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Civic Center in San Francisco

San Francisco's culture zone delivers opera, ballet, and a few surprises.

San Francisco City Hall
Photo caption
City Hall's dome rises 307 feet six inches.

Topped by the world's fifth-largest dome, San Francisco City Hall reigns over Civic Center Plaza and a landmark ensemble of public buildings. But for Joan Kugler, a docent, this stunning beacon on Polk Street also evokes a silly tongue twister.

On a recent Friday, visitors trailed her across the floor of the sunlit City Hall rotunda lined with Tennessee pink marble and past the offices where Mayor George Moscone and Supervisor Harvey Milk were assassinated in 1978. Describing the $300 million renovation that followed the 1989 Loma Prieta earthquake, Kugler talked about the installation of steel-and-rubber base isolators under the building that allow it to move more than two feet in any direction. "You might say the whole building floats," she said, "on rubber baby buggy bumpers."

Like City Hall, which serves as its focal point, the Civic Center is worth a second look. Sure, it's known for the San Francisco Ballet, Opera, Symphony, and Asian Art Museum, and its reputation as an urban zone with a bit of grit is deserved. But within three or four blocks of City Hall you'll also find an oyster po'boy to make a Louisianan weep, an 11th-century crusader's sword, and talks by renowned authors.

In December the San Francisco Ballet presents a top-notch Nutcracker. Upwards of 93,000 Sugar Plum Fairy fans flock to performances at the Opera House, as well as to such restaurants as Indigo (the three-course precurtain dinner at $356 is popular) and Max's Opera Café, for its heaping pastrami sandwiches and decadent desserts.

The Civic Center was reborn after the 1906 earthquake and fire left the former City Hall in ruins. San Francisco rebounded and placed civic and cultural institutions in neoclassic buildings near a central plaza. The new City Hall, opened in 1915, stood 14 inches higher than the U.S. Capitol. Work on other structures continued into the 1930s; two of them—the twinned Opera House and Veterans Building—hosted the 1945 founding of the United Nations.

In 1980, the 2,743-seat Louise M. Davies Symphony Hall opened its doors, and in 2003, famed Italian architect Gae Aulenti (who had turned a defunct Paris train station into the Musée d'Orsay) transformed the old main library into new digs for the Asian Art Museum. With more than 18,000 works spanning 6,000 years, the museum is home to Buddhas and other gems of the East, as well as to Cafe Asia, serving such dishes as Tamil braised lamb.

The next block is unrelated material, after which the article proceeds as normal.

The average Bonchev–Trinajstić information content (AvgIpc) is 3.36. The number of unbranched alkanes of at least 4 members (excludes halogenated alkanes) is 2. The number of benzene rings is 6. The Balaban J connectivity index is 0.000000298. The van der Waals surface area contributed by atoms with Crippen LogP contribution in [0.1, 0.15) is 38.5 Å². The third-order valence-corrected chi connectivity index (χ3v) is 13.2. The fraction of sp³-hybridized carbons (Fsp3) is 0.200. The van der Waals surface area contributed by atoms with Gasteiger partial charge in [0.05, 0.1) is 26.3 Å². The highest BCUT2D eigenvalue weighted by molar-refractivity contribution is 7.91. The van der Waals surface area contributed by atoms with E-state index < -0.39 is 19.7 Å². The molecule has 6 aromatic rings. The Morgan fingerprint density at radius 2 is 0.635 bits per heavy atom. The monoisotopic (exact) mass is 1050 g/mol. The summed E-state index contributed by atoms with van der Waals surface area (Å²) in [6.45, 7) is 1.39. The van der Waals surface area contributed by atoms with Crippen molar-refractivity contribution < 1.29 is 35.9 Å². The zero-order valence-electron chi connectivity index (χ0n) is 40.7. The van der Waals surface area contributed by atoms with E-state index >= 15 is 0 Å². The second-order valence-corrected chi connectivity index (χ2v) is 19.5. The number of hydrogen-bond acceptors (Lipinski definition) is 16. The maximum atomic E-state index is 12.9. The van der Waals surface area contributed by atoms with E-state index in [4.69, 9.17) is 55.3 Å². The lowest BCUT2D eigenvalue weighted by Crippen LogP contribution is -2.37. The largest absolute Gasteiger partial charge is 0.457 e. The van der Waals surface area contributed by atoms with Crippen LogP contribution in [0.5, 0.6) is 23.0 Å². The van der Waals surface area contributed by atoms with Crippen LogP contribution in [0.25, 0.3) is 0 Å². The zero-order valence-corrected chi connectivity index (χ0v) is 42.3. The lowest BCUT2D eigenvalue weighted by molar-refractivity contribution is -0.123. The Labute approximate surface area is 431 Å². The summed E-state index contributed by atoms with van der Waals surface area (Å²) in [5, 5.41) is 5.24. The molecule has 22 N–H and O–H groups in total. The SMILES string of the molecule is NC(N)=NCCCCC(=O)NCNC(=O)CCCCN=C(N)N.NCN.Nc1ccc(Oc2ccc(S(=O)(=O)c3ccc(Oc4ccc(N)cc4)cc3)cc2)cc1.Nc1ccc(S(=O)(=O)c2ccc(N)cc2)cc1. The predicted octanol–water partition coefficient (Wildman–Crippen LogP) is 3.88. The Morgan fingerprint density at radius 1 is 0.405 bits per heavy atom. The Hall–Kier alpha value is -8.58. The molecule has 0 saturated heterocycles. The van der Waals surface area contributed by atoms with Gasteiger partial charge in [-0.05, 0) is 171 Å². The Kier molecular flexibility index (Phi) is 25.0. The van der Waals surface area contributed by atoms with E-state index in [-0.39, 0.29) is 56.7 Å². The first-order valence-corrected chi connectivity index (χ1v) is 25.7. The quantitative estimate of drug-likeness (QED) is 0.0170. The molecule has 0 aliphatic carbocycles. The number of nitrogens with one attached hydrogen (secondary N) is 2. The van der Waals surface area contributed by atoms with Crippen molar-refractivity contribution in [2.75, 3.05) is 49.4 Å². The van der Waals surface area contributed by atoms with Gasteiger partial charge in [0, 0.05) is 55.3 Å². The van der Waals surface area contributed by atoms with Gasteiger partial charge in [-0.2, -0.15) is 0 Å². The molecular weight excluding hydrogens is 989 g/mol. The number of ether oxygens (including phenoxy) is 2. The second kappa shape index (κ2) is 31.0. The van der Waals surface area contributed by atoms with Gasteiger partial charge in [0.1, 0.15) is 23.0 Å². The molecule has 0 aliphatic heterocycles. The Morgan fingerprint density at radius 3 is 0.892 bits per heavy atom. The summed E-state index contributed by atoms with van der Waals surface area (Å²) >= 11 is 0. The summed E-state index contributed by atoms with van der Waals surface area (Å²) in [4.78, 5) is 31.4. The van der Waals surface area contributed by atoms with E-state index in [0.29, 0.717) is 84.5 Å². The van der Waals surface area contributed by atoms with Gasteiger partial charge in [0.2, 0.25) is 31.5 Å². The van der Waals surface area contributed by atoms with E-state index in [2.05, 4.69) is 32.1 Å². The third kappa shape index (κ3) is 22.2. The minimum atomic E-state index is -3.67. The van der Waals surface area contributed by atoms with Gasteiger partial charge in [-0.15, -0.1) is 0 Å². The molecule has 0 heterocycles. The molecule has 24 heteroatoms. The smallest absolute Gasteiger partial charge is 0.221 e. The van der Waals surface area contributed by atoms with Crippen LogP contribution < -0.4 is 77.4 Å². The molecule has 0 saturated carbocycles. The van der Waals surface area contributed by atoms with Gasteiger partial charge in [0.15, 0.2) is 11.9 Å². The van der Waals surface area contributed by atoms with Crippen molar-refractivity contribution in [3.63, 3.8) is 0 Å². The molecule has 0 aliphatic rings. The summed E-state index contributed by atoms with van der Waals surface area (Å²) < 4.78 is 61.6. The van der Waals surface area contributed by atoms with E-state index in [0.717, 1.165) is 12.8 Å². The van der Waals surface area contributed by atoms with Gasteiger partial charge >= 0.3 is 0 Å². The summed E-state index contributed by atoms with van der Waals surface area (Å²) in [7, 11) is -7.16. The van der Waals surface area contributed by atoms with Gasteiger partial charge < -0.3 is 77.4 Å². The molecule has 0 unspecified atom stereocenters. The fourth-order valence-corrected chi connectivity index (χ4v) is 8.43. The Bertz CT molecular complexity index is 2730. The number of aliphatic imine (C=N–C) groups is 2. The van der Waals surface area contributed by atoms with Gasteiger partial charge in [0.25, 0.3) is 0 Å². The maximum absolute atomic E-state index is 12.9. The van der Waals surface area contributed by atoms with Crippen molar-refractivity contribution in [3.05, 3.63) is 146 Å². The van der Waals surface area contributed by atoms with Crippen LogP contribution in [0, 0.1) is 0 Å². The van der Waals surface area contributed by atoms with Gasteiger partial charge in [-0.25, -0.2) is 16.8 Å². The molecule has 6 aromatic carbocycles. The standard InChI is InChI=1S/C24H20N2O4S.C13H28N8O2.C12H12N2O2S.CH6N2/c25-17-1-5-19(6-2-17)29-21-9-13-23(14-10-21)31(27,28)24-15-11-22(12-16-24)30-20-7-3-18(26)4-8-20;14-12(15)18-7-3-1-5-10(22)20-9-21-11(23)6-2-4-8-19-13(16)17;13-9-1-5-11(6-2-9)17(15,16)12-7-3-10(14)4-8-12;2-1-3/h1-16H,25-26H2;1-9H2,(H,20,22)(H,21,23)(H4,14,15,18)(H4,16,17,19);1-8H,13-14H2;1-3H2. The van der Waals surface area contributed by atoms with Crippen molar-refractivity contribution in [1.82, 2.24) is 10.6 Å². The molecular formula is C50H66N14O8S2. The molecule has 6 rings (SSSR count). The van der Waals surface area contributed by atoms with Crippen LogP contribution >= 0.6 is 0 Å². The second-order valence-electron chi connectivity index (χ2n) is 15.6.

Nearby eateries include Gyro King, which offers shish kebab among its eastern Mediterranean specialties, and Ananda Fuara, where you can get red lentil soup and other vegetarian fare. About five blocks away, Brenda's French Soul Food touts beignets, po'boys, gumbo, and more New Orleans treats.

The Veterans Building contains the Herbst Theatre, a 928-seat jewel box venue that hosts concerts and lectures. The fourth-floor Museum of Performance & Design mounts theatrical exhibits; its permanent exhibit highlights 3-D miniatures of theaters from around the world.

In the Trophy Room check out astounding military artifacts such as a brass-and-ivory-handled sword presented by George Washington to Baron Friedrich Wilhelm von Steuben in 1778. From a first-floor window, you can see a patch of lawn that is considered sacred ground by many. It contains soil taken from every battlefield in France where U.S. soldiers fought and died during World War I: yet another aspect of the hidden Civic Center.

Photography by Mitch Tobias

This article was first published in November 2009 and updated in October 2011. Some facts may have aged gracelessly. Please call ahead to verify information.

Check out the rest of our San Francisco package:
Chinatown/North Beach: History, ambience, and cappuccinos
China Basin: Gourmet burgers and a handsome ballpark
Union Street: Boutiques and bistros
Yerba Buena: Downtown park and museums galore